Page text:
Second, PI Pharma NV had not demonstrated that it would not have been able to obtain a license to parallel import the generic Sandoz product from the Netherlands into Belgium under the original brand name after making the changes to the packaging required by Belgian law. The fact that PI Pharma NV had to specify the branded medicine Rilatine as the reference medicine in the MA application did not prevent it from obtaining such a MA. The Brussels Court ruled that there was no provision in the Belgian Royal Decree on parallel imports that required rebranding to the reference product in order to obtain an MA. According to the Brussels Appeal Court, an obligation to rebrand to the name of the reference medicinal product would always constitute a trademark infringement for medicinal products which do not have a common origin.

Third, the Brussels Court ruled that PI Pharma NV had failed to demonstrate that it could not have obtained a price or reimbursement. The fact that the medicines concerned were listed for reimbursement in Chapter IV of the Royal Decree of 21 December 2001 was not, according to the Court, an obstacle. The Brussels Court ruled that PI Pharma NV had not shown that it was impossible for it to have the generic Sandoz product included in the relevant sections of Chapter IV of the abovementioned Royal Decree, so as to ensure its reimbursement, irrespective of the application or authorization form to be used.

Fourth, according to the Brussels Court, PI Pharma NV could have marketed the generic Sandoz product on the Belgian market under that name, since it was a generic product and Belgian doctors and pharmacists are familiar with the designations of generic products, which consist of the substance name (INN) and the name of the marketing authorization holder. The Court noted that the INN was mentioned in the drug databases (of the NIHDI, the BFCI or the FAMHP) and that professionals consult those databases when prescribing and dispensing medicines. The Brussels Court also noted that all these databases contain a ranking of medicines based on the INN and can be consulted using the INN as a search term, and that the Sandoz brand name is known following prolonged presence on the Belgian market.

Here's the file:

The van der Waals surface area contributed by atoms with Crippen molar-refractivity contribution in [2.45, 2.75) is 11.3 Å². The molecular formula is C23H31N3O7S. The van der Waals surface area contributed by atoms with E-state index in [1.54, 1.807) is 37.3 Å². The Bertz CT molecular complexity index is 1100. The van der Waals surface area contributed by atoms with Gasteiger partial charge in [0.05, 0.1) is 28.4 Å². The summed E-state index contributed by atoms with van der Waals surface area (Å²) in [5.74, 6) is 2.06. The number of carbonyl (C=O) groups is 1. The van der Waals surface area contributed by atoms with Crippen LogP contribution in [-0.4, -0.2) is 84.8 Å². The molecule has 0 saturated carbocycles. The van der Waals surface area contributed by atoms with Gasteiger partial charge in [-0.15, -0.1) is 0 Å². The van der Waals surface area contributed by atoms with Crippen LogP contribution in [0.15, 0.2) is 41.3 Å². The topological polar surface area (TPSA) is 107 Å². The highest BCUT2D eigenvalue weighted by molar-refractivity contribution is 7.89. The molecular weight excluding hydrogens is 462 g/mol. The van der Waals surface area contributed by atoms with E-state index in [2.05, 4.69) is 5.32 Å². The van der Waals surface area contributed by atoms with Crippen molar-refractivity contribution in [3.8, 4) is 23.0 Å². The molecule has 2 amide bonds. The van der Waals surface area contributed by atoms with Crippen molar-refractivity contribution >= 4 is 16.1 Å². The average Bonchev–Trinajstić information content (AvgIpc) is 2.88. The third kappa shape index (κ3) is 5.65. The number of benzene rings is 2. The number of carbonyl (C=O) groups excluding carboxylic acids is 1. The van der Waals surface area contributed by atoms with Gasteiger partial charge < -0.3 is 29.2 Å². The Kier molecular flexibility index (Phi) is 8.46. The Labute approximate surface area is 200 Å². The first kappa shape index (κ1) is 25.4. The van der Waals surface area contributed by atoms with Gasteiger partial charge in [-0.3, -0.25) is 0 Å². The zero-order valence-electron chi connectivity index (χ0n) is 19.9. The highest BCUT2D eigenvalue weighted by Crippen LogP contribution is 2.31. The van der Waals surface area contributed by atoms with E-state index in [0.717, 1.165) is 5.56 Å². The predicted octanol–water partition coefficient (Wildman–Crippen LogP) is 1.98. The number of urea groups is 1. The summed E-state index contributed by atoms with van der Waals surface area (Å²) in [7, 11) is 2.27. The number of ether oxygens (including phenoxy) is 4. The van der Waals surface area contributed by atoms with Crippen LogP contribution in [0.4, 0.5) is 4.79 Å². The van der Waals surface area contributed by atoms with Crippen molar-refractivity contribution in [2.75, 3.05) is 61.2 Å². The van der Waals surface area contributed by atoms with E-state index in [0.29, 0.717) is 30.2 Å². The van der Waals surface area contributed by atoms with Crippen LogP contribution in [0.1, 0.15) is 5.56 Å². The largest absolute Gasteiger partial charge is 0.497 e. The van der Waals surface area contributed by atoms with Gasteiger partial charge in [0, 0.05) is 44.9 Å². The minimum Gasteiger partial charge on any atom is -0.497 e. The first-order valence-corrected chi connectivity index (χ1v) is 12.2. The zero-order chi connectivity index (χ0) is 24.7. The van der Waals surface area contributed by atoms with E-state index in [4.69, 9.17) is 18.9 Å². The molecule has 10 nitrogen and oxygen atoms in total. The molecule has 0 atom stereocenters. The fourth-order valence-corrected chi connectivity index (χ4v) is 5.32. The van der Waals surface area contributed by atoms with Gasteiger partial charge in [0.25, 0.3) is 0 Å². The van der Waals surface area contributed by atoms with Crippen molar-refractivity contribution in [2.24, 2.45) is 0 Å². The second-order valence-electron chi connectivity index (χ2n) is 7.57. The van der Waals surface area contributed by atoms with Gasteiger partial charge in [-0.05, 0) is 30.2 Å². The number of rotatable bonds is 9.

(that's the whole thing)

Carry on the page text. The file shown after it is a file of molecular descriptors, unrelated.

Fifth, the Brussels Court noted that the restriction on advertising imposed on PI Pharma NV (Article 8 of the Royal Decree on parallel import) did not prevent parallel import. Referring to the well-known INN, the Brussels Court was satisfied that the use of reminder advertising, in addition to economic advertising, would have a useful effect.

Finally, the Brussels Court noted the fact that the market share of the generics would subsequently likely remain more limited than that of the branded products – did not mean that the generics would not have access to the Belgian market at all. The Court held that it may be more difficult for the generics, but it was not impossible. In this context, the Court rejected PI Pharma NV’s argument concerning the “intra-brand” competition. PI Pharma NV had argued that a parallel importer, when parallel importing a generic medicinal product identical to the reference medicinal product, must be given access to all the brand names under which the trademark holder markets the medicinal product in the importing Member State because, if it did not, there would be an artificial partitioning of the markets.  PI Pharma NV had drawn analogies and links with case-law on the use by a trademark holder of different packaging formats in the importing country. However, the Brussels Court did not follow that line of argument.  According to the Court, if PI Pharma NV had so wished, it could have purchased the originator product in the Netherlands and marketed it in Belgium as such. However, PI Pharma NV had, according to the Court, decided to buy a generic product.  As such, it was for the Court to decide whether the rebranding was objectively necessary to ensure effective access to the Belgian market in this case. According to the Court, no such objective necessity existed in the situation at hand in this case.

The Brussels Court of Appeal’s Judgment is not wholly surprising given the previous ECJ decision. That decision was quite unhelpful to PI Pharma NV’s position, and left the Brussels Court of Appeal with relatively little room for manoeuvre.

Kristof Roox
Jurgen Figys